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Evolution: Counter-argument for hybrids being infertile?

What is a good counter argument for when someone says that when two different species breed they produce offspring that is infertile therefore one species could not evolve into a different species? Like say one species evolves into a new species through a mutation, the new creature then can not mate with anything else to produce offspring since it is the only one of its kind. What is the appropriate response?

Posted: October 20th 2011

George Locke

This is a classic straw-man argument, many times debunked.

A person who believes that the argument described above is a real challenge to evolutionary science is terribly ignorant of basic biology. Either this person has no idea what he’s talking about, or he has trained himself enough in creationist apologetics to blind himself to the nonsense he’s spouting. I’d hesitate to spend my time debating such a person unless you have reason to suspect that their ignorance comes from lack of exposure rather than self-deceit.

The idea that two deer might give birth to an antelope that can never find a mating partner is a gross misunderstanding of the way evolution occurs.

Sexual species share genes with one another when they breed, causing the gene pool of a given population to mix. When that population splits in two for whatever reason, the two child groups cease to share genes with one another. While the two child populations are separated, their physiology, reproductive patterns, etc., are likely to change through genetic drift. If the environments of the two populations are very different, then natural selection will encourage the genetic changes driving the populations apart.

Whether the source of genetic changes is due to differing selection pressures or merely random drift, mutations within a population spread throughout that population through breeding. If the populations remain apart long enough, the accumulated mutations will alter reproductive processes enough to prevent members of either group from mating with one another. That is speciation.

Wikipedia explains this all very well. There’s no excuse for this kind of ignorance when it’s so easy to educate oneself on the basic science.

Posted: October 25th 2011

See all questions answered by George Locke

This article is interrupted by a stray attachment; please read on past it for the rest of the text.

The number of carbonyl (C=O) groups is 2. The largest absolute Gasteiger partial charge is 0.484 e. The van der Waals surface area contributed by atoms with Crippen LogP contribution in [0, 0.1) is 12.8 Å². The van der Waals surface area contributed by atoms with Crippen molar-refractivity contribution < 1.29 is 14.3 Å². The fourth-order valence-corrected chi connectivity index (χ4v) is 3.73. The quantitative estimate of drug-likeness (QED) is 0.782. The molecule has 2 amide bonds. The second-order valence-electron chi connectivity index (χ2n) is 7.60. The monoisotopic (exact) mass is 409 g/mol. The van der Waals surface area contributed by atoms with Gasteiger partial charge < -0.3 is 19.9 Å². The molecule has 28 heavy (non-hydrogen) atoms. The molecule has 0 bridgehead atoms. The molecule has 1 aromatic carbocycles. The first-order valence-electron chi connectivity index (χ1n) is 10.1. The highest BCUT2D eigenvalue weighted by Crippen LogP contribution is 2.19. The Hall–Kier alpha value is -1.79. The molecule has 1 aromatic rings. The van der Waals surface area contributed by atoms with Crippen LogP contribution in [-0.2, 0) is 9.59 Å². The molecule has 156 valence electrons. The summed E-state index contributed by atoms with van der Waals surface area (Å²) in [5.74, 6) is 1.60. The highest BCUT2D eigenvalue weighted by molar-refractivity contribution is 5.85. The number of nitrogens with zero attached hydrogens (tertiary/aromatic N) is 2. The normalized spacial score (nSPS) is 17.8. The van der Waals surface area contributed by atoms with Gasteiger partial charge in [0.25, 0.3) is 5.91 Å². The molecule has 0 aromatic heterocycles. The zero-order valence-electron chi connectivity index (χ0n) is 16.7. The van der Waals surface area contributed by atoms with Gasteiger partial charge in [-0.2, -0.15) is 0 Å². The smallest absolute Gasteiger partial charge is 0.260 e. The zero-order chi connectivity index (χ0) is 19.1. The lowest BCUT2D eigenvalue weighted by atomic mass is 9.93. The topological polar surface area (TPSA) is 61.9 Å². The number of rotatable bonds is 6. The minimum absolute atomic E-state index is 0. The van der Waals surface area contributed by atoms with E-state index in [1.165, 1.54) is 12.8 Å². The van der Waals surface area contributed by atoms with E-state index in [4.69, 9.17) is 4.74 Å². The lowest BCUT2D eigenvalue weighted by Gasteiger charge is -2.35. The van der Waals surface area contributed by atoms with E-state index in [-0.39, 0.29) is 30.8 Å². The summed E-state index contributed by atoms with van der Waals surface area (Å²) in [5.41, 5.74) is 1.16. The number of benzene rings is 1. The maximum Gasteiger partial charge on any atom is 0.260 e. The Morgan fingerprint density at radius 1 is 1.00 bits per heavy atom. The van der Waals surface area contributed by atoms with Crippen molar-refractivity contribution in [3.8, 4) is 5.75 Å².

Blaise www

From a debate perspective, a good counter argument would be to point out that the statement betrays a woeful misunderstanding of how evolution works. If pressed for details, see SmartLX’s post.

Posted: October 24th 2011

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Galen Rose www

SmartLX has provided an excellent answer, and I would merely add the concept of “ring species” to help you answer your question.

There are 2 particular species of gull in England which are related but cannot breed. It has been found that one of those species can breed with similar gulls found in northern Scandinavia. The Scandinavian birds can in turn breed with similar gulls found in northern Russia. The northern Russian birds can in turn breed with similar gulls found in northern Alaska. The Alaskan gulls can breed with similar gulls found in Northeastern Canada. The Canadian gulls can breed with those English gulls which CANNOT breed with the other English gulls. Thus, as one travels around the globe, one finds very closely related gulls which are not categorized as different species. Yet, the two ends of this loop cannot breed and are indeed different species. The point here is that species categorizations are in part subjective because there will be many steps of evolution between two species. Thus, it is in the end, in part, a subjective call at which point to say a new species has arrived.

Ring species have also been found ringing large valleys or bodies of water, although in these cases they tend to be very small animals or plants which are unlikely to be able to travel around the complete ring.

Posted: October 24th 2011

See all questions answered by Galen Rose

SmartLX www

Species develop as groups, not individuals. They change very slowly, generation to generation, so that the offspring in a group can always mate with their nearby cousins. (That sounds icky, but we’re all cousins umpteen times removed.) By the time the group has changed enough that its members could not have bred with the original members, the original members are long dead and the current animals are all somewhat alike.

Closely related animals only lose the ability to interbreed properly when two groups have been isolated from each other for many generations. The two gene pools have then had time to grow apart and accumulate enough unique mutations to cause problems. Depending on how long the segregation has lasted before the groups encounter each other again, the offspring may be sterile, conception of any sort may be impossible or the groups may not even try to mate.

The point is that infertile hybrids are the result of a special case which in no way represents the normal process of speciation, and in fact can only happen after a speciation event as a side-effect.

Besides, animal breeders knew about sterile hybrids like mules centuries before Darwin. If such a common occurrence contradicted his theory, it would never have got off the ground.

Posted: October 24th 2011

See all questions answered by SmartLX

 

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